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Compare the frequency of varicose veins in the lower limbs in a population exposed to intensive sport compared to individuals matched by sex, age and body mass index (BMI) did not have an intensive sport.
Chronic venous disease is a very common disease in industrialized countries. The prevalence of this disease is estimated in France 30.1% in men and 50.5% women.
Sufferers report pain, heaviness and itching of the lower limbs, and these symptoms are increased at night and in a warm environment. Clinically chronic venous disease resulting in varicose veins (veins visible under the skin, tortuous and dilated), edema (swelling predominant at the ankles) and in the later stages include skin damage of up 'to the ulcer.
The pathological mechanisms underlying chronic venous disease are mainly related to incontinence of the valves of the veins of the lower limbs. The initial role of these valves is to allow the return of blood to the heart and prevent it falls constantly in the legs. A breach of these valves therefore will result in an alteration of venous return and dilatation of the affected veins. It will be highlighted by a venous reflux when analyzing Doppler.
A number of parameters have been identified as factors favoring chronic venous disease in the lower limbs. Thus heredity (family history of venous disease), age, number of pregnancies among women, a history of phlebitis, overweight and physical inactivity increase the risk of chronic venous disease.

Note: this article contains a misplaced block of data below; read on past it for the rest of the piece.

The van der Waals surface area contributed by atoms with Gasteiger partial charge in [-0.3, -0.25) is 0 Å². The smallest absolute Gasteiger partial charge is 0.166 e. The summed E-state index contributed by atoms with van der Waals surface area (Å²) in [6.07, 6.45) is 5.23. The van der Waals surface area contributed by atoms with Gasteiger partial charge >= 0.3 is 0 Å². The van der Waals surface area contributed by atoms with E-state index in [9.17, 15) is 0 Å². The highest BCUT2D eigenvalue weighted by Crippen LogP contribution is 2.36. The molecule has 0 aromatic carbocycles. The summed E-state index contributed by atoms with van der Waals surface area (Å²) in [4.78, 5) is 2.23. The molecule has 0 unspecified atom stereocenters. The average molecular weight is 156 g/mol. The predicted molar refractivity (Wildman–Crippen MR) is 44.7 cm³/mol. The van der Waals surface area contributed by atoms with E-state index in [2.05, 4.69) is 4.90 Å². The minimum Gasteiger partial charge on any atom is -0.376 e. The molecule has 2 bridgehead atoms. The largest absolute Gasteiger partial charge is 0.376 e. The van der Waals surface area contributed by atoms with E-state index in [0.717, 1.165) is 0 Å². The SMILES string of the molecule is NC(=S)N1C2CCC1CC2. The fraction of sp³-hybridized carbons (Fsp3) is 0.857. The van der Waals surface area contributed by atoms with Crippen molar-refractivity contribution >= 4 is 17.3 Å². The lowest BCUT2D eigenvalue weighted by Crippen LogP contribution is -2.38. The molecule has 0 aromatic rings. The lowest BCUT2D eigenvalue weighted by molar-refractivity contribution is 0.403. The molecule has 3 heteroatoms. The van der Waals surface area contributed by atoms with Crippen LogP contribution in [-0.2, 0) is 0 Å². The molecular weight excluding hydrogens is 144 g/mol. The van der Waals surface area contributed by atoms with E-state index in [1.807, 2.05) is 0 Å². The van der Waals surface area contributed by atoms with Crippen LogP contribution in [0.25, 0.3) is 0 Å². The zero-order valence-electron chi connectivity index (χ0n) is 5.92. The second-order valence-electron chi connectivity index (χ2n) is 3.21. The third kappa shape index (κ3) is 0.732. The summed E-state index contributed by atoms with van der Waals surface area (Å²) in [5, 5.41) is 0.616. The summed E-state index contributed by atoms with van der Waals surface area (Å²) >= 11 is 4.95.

The effects of physical activity:
The practice of physical activity helps fight against physical inactivity. It is recognized as a protective factor against chronic venous disease. That is why the French and international companies of medicine and vascular surgery have incorporated in their recommendations to patients the practice of moderate physical activity and regular part of the prevention and treatment of chronic venous disease.
Moreover, the impact of intensive practice of a sport (versus "moderate and regular physical activity") of chronic venous disease is not known. Assumptions were issued from the nineteenth century on the possible risk of fostering the emergence of chronic venous disease at an excessive sports. Thus, from the 1820s Dr. Rima Thomas, surgeon of Napoleon's army, stated: "inertia as much as excessive activity come together to produce the same effect, the varicose vein." This idea is still relevant, in fact some experts recommend, at this time, intensive sports wear compression devices in the lower limbs during sports practice to prevent this phenomenon. However, no study has established a link between intensive practice of sport and venous condition of the legs.
The purpose of the study:
VARISPORT The study will aim to analyze the condition of the veins of the lower limbs in two groups of voluntary individuals, aged 18 to 80 years, in the same population:
- An "intensive sport practice": This group will consist of men and women who practice for more than 6 months, a drive of at least 8 hours / week, intense, above the ventilatory threshold, or 60-70 % maximum oxygen consumption or 70- 80% of maximum heart rate, ie beyond a moderate slowdown. If stopping the intensive sport practice, the duration of the stop at the time of the study should be less practice time.
- A "control" group: the subjects included in this group will have profiles that approximate subjects of the group "intensive practice sports", same sex, same age, BMI close; but the practice of a sport is less than 8 hours per week.
Allocation: Non-Randomized, Intervention Model: Parallel Assignment, Masking: Open Label, Primary Purpose: Screening
University of Franche-Comté
Published on BioPortfolio: 2016-07-28T03:38:21-0400
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